New York Rep. Rangel to face trial before House ethics panel
WASHINGTON — A House investigative panel has found “substantial reason to believe” that Rep. Charles Rangel, D-N.Y., violated a range of ethics rules.
The finding means that the 80-yearold congressman must face a public trial before the House ethics committee, the first member to be forced to do so since 2002, when former Rep. James Traficant Jr., D-Ohio, was expelled from Congress after taking bribes.
The investigative panel didn’t disclose any details about the possible violations.
But two Democrats with knowledge of the investigation said the committee found evidence to support accusations that Rangel wrongly accepted four rent-stabilized apartments in Manhattan and misused his office to preserve a tax loophole worth half a billion dollars for an oil executive who pledged a donation for an educational center being built in Rangel’s honor.
The committee also found evidence to support a charge that Rangel failed to report or pay taxes on rental income from his beachfront Caribbean villa.
Rangel, who has dismissed the accusations since they were first made in 2008, said Thursday that he looked forward to publicly rebutting them.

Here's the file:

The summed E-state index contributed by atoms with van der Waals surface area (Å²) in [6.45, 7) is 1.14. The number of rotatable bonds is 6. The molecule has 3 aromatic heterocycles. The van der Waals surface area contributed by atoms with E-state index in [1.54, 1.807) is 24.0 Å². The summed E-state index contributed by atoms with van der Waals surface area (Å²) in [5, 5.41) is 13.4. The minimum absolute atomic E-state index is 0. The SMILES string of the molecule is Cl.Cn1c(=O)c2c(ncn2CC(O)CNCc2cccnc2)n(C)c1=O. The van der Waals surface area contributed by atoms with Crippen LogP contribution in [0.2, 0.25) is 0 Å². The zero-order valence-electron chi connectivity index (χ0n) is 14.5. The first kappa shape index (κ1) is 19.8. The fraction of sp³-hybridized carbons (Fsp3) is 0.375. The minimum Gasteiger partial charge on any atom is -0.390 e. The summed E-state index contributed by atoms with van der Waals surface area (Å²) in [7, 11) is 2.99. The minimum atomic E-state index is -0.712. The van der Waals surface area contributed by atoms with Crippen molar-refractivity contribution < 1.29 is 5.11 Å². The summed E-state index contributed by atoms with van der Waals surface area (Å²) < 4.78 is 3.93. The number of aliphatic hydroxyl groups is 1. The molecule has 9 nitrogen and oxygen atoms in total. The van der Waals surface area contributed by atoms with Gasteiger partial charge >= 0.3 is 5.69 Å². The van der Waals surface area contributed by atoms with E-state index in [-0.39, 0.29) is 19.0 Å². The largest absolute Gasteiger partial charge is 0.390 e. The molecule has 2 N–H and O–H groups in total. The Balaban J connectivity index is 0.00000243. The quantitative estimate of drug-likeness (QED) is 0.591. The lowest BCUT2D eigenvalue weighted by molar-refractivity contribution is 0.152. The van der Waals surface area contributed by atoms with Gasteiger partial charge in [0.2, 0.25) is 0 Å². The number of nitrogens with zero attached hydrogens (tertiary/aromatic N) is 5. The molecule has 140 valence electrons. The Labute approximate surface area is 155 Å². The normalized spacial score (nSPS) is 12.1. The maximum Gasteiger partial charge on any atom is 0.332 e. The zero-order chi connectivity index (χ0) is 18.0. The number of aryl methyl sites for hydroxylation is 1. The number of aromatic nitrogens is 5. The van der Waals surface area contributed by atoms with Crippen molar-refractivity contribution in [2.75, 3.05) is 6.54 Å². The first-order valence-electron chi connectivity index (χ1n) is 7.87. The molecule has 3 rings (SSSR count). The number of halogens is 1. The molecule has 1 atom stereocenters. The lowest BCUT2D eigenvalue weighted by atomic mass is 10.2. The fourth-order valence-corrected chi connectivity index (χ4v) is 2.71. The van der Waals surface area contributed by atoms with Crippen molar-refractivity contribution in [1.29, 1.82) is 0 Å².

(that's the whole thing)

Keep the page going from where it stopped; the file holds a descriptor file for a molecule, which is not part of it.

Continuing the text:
Rangel, who in March gave up his powerful post as chairman of the House Ways and Means Committee in response to a separate ethics issue, has spent nearly $2 million fighting to clear himself in the investigations as he seeks a 21st term this fall.
His office said Thursday there was no possibility he would withdraw from the race or resign. But his mounting problems have become a liability for Democrats as they seek to retain control of the House. Republicans have criticized Speaker Nancy Pelosi for not moving more swiftly and decisively to discipline Rangel.
Rep. Charles Rangel, D-N.Y., former chairman of the House Ways and Means Committee, has spent nearly $2 million fighting to clear himself in the investigations.